http://www.ncbi.nlm.nih.gov/pmc/articles/PMC7873845PMC
January 2021

Salmonella Control Programme of Pig Feeds Is Financially Beneficial in Finland.

Front Vet Sci 2019 9;6:200. Epub 2019 Jul 9.

Risk Assessment Unit, Finnish Food Authority, Helsinki, Finland.

To promote public health, Finland has adopted a stringent control policy. However, the rationale of control in pig feeds has been debated after a European Union (EU)-wide cost-benefit analysis, which provided mixed, country-specific results on whether control measures are economically beneficial. The aim of this study was to analyze the costs and benefits of current pig feed control in Finland compared to a reduced control scenario. In addition, this study contributes to the literature by looking at the costs across stakeholder groups. The costs of preventive and monitoring measures were assessed, and a Monte Carlo model was developed to simulate costs caused by contaminations along the pork supply chain (including feed importation, commercial feed manufacturing, feed transportation, mobile feed mixers, pig farms, slaughterhouses) and because of human salmonellosis originating from contaminated feed. The data were collected from official records and feed sector operators by surveys and interviews. The prevalence of was obtained from a previously conducted risk assessment study. The total costs of pig feed control were estimated on average to be €4.2-5.4 million per year (95% of simulated years between €2.1 and €9.1 million) for the current control scenario, and €33.8-34.8 million per year (95% €2.2 to €26.0 million) for the reduced control scenario. In the reduced control scenario, the monitoring and prevention costs were decreased down to €1.1-2.1 million, and the costs of contaminations and human salmonellosis were up by €32.7 million when compared to the current control scenario. The results suggest that the current pig feed control policy of Finland is economically profitable. It can reduce the costs caused by feed-related contaminations on average by €29.4 million per year and provides public health benefits. Pig feed control can support the effectiveness of the Finnish Control Programme. The current pig feed control policy benefits the consumers, while a substantial part of the costs are covered by feed operators. In order to increase the acceptability of current policy, greater attention to the allocation of financial responsibilities regarding the control measures may be required.
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http://dx.doi.org/10.3389/fvets.2019.00200DOI Listing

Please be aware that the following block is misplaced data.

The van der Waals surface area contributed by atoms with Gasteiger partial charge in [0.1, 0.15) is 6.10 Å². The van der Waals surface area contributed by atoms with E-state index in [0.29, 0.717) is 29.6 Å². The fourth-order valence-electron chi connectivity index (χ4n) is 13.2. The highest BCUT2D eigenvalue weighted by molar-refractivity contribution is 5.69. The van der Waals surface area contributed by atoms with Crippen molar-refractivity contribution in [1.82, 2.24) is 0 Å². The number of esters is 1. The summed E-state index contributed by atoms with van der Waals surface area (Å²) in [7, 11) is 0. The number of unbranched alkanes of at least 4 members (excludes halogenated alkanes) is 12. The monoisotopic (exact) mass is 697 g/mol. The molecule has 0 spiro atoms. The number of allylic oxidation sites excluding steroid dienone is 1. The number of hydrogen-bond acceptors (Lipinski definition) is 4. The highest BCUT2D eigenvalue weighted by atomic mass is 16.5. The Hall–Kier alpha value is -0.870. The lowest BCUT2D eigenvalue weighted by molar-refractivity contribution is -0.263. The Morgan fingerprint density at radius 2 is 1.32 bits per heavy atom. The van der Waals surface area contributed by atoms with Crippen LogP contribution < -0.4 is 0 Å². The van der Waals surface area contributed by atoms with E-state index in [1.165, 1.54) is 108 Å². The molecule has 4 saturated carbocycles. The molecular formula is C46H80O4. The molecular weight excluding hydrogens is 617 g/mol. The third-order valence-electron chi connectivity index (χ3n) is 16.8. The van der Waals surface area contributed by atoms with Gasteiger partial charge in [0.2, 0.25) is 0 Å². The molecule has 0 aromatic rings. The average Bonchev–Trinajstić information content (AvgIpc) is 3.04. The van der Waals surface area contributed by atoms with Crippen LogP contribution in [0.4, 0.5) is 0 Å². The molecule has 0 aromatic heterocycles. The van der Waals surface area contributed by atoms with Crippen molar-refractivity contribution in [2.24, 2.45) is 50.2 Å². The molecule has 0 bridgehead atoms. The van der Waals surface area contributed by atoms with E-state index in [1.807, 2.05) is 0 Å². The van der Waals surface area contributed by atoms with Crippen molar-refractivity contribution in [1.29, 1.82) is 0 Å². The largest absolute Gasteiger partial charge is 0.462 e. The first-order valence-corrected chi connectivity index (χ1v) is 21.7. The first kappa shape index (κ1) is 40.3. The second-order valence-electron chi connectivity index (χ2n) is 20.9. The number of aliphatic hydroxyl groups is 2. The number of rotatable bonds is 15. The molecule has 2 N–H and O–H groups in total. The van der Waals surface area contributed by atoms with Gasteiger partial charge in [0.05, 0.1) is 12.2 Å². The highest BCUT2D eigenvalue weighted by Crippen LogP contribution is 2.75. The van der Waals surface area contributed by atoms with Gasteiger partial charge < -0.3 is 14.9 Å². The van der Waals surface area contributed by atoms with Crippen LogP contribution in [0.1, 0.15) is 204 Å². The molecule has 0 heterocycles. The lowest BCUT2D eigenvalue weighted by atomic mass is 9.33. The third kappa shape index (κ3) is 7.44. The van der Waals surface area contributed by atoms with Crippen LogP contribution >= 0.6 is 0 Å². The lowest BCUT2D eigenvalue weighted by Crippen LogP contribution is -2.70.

http://www.ncbi.nlm.nih.gov/pmc/articles/PMC6629760PMC
July 2019

Listeria monocytogenes risk assessment on cold smoked and salt-cured fishery products in Finland - A repeated exposure model.

Int J Food Microbiol 2019 Sep 2;304:97-105. Epub 2019 May 2.

Finnish Food Authority, Mustialankatu 3, 00790 Helsinki, Finland. Electronic address:

Listeria monocytogenes causes severe consequences especially for persons belonging to risk groups. Finland is among the countries with highest number of listeriosis cases in the European Union. Although most reported cases appear to be sporadic and the maximum bacterial concentration of 100 cfu/g is not usually exceeded at retail, cold smoked and salt-cured fish products have been noted as those products with great risk especially for the elderly. In order to investigate the listeriosis risk more carefully, an exposure assessment was developed, and laboratory results for cold smoked and salt-cured salmon products were exploited. L. monocytogenes exposure was modeled for consumers in two age groups, the elderly population as a risk group and the working-age population as a reference. Incidence was assessed by estimating bacterial growth in the food products at three temperatures. Bayesian estimation of the risk was based on bacterial occurrence and product consumption data and epidemiological population data. The model builds on a two-state Markov chain describing repeated consumption on consecutive days. The cumulative exposure is probabilistically governed by the daily decreasing likelihood of continued consumption and the increasing bacterial concentrations due to growth. The population risk was then predicted with a Poisson distribution accounting for the daily probabilities of purchasing a contaminated product and the cumulative total probability of infection from its use. According to the model presented in this article, elderly Finns are at a greater risk of acquiring listeriosis than healthy adults. The risk for the elderly does not fully diminish even if the products have been stored at the recommended temperature (between 0 and 3 °C). It can be concluded that the stage after retail, i.e. food handling and storage by consumer or professional kitchens, is essential to protection against listeriosis. The estimation model provides means for assessing the joint impacts of these effects.
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http://dx.doi.org/10.1016/j.ijfoodmicro.2019.04.007DOI Listing
September 2019

A Modular Bayesian Salmonella Source Attribution Model for Sparse Data.

Risk Anal 2019 08 20;39(8):1796-1811. Epub 2019 Mar 20.